Cardinal-designate Berhaneyesus Souraphiel has said Ethiopia needs educated people to stay in the country
Ethiopia’s cardinal-designate has said that he hopes his story of serving the people in one of Africa’s poorest countries will inspire young people to do the same.
While Ethiopians are “easily tempted to leave” to live and work in developed countries, “the need for educated people here is great,” Cardinal-designate Berhaneyesus Souraphiel of Addis Ababa said in a telephone interview on Monday from Addis Ababa, the Ethiopian capital.
Almost two-thirds of Ethiopia’s people are illiterate and, while now considered politically and economically stable, the country has suffered drought, famine and war.
“As a Church, we need to work to change the situation in Ethiopia” of poverty and injustice, so that young people have more opportunities, Cardinal-designate Souraphiel said.
Born into “a family of Catholics for generations” in the village in Tchela Claka, near Harar in eastern Ethiopia, the 66-year-old cardinal-designate said all but one of his seven siblings live in Ethiopia.
Cardinal-designate Souraphiel is president of the Catholic bishops’ conference of Ethiopia and Eritrea and in July 2014 was elected chairman of the Association of Member Episcopal Conferences in Eastern Africa (AMECEA) based in Nairobi, Kenya.
After studying theology at King’s College in London, the cardinal-designate returned to Ethiopia and was ordained in 1976 as a Congregation of the Mission priest, also known as Vincentians or Lazarists.
He worked as a missionary in the southwestern part of the country and was imprisoned in Jimma for seven months during a crackdown on religious leaders by the communist military regime. Mengistu Haile Mariam’s junta killed many thousands of its opponents, imprisoned people on religious grounds and confiscated property.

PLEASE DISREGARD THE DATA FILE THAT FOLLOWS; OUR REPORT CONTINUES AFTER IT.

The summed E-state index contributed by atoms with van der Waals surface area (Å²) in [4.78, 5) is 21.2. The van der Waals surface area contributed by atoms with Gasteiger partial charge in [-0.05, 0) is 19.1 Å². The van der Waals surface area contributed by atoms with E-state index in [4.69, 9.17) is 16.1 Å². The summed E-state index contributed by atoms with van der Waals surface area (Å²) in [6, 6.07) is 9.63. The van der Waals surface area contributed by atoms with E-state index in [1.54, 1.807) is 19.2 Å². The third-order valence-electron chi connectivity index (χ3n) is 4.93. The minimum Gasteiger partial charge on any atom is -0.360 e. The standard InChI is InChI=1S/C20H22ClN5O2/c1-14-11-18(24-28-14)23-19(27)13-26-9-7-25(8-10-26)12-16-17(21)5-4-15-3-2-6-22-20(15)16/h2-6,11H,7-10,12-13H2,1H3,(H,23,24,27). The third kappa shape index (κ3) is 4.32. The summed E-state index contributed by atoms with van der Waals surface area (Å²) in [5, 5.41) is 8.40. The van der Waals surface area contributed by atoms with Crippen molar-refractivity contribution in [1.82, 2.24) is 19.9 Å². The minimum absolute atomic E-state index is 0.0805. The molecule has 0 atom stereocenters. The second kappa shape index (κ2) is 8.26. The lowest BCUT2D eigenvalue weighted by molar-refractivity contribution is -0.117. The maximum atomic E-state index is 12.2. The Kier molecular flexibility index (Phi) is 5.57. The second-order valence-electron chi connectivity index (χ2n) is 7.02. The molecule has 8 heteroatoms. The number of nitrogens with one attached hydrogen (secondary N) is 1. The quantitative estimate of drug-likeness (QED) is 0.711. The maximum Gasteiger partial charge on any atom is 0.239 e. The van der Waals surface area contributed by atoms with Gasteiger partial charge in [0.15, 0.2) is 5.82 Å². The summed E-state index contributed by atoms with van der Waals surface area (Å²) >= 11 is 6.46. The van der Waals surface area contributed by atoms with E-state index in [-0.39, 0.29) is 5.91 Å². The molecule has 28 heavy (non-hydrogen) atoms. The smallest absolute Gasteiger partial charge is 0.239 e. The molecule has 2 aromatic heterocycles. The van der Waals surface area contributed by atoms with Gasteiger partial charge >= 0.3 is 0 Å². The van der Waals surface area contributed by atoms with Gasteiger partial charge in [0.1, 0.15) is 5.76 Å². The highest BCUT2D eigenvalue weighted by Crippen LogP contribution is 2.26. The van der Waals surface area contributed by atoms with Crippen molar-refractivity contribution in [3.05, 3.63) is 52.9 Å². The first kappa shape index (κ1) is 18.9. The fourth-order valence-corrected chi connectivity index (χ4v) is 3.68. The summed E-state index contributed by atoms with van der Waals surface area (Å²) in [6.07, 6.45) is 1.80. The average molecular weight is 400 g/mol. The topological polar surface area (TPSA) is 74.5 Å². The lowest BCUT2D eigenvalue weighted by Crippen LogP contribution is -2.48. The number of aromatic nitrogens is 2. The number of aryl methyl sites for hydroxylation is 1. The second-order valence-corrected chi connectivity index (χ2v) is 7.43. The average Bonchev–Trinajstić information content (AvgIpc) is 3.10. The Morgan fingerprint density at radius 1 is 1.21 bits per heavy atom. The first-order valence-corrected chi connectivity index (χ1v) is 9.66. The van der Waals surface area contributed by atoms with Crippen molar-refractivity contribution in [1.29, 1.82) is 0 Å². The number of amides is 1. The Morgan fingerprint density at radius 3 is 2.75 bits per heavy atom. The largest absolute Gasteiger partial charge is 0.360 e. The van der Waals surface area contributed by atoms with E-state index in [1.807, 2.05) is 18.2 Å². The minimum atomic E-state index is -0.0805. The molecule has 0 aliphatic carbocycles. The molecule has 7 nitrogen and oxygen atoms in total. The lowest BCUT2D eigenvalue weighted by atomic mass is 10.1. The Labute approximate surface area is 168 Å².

After his release from prison, Cardinal-designate Souraphiel studied social sciences at the Pontifical Gregorian University in Rome before returning to Ethiopia.
He became provincial superior of the Lazarists in Addis Ababa and, after the junta was overthrown in 1991 and Ethiopians were free to practice religion, he taught at the seminary there. In 1994, he was appointed prefect of the Apostolic Vicariate of Jimma-Bonga.
“It was good to be back” in Jimma, where he had suffered repression and imprisonment, “when things had changed and we were able to practice our faith in freedom,” Cardinal-designate Souraphiel said.
Cardinal-designate Soane Mafi, 53, was also among 20 men Pope Francis announced would be made cardinals at a consistory in Rome on February 14.
The youngest cardinal-designate named by Pope Francis is the son and grandson of catechists and will be Tonga’s first cardinal.
When Cardinal-designate Mafi became bishop of Tonga in April 2008, he became the first diocesan priest to be bishop in the history of the nation, an archipelago with a land mass about four times the size of Washington DC.
Soane Patita Paini Mafi was born in Nuku’alofa, capital of Tonga, on December 19 1961. He grew up in Tonga and joined a youth group at his parish in the settlement of Kolofo’ou, near the capital, on the main island, Tongatapu. He studied at the Pacific Regional Seminary in Suva, Fiji.
After his priestly ordination, he spent four years at Ha’apai parish on an outer island. In 1995, he became vicar general of Tongatapu.
In an interview with Catholic San Francisco in 2008, then-Bishop Mafi said his bishop sent him for three years of study at then-Loyola College in Baltimore. After he graduated in 2000, he returned to Fiji to join a formation team training local priests.
After six years at the seminary, he received the call that the church would like him to be a bishop – an adjustment that he found difficult. He told Catholic San Francisco that at the time, being the bishop, the shepherd, was exciting and something that made him uneasy, “because I want to be myself. It’s kind of a mixed feeling, excited but at the same time overwhelming. Now I belong to everybody.”
He has served a nation in transition, a monarchy in which people are pushing for greater democratic rights.
Most Tongans are Methodist, but about 17,000 are Catholic. In 2012, there were said to be about 57,000 Tongans and Tongan-Americans in the United States, many in and around San Mateo and Oakland, California.